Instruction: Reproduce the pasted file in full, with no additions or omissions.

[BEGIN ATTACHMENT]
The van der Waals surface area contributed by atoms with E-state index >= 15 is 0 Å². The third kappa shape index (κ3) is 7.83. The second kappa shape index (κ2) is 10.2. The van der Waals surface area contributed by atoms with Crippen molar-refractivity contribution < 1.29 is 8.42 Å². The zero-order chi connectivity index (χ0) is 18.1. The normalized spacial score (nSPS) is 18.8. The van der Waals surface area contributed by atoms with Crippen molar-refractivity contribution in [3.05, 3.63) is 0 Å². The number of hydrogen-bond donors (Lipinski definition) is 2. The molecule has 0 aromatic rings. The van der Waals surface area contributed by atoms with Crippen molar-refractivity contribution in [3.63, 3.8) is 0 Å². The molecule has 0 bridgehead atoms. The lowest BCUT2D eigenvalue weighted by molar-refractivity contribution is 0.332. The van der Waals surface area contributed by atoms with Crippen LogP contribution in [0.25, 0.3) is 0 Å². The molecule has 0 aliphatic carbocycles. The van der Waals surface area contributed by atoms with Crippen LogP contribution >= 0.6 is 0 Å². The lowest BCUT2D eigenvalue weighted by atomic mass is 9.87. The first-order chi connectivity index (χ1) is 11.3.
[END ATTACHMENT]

The van der Waals surface area contributed by atoms with E-state index >= 15 is 0 Å². The third kappa shape index (κ3) is 7.83. The second kappa shape index (κ2) is 10.2. The van der Waals surface area contributed by atoms with Crippen molar-refractivity contribution < 1.29 is 8.42 Å². The zero-order chi connectivity index (χ0) is 18.1. The normalized spacial score (nSPS) is 18.8. The van der Waals surface area contributed by atoms with Crippen molar-refractivity contribution in [3.05, 3.63) is 0 Å². The number of hydrogen-bond donors (Lipinski definition) is 2. The molecule has 0 aromatic rings. The van der Waals surface area contributed by atoms with Crippen molar-refractivity contribution in [3.63, 3.8) is 0 Å². The molecule has 0 bridgehead atoms. The lowest BCUT2D eigenvalue weighted by molar-refractivity contribution is 0.332. The van der Waals surface area contributed by atoms with Crippen LogP contribution in [0.25, 0.3) is 0 Å². The molecule has 0 aliphatic carbocycles. The van der Waals surface area contributed by atoms with Crippen LogP contribution >= 0.6 is 0 Å². The lowest BCUT2D eigenvalue weighted by atomic mass is 9.87. The first-order chi connectivity index (χ1) is 11.3.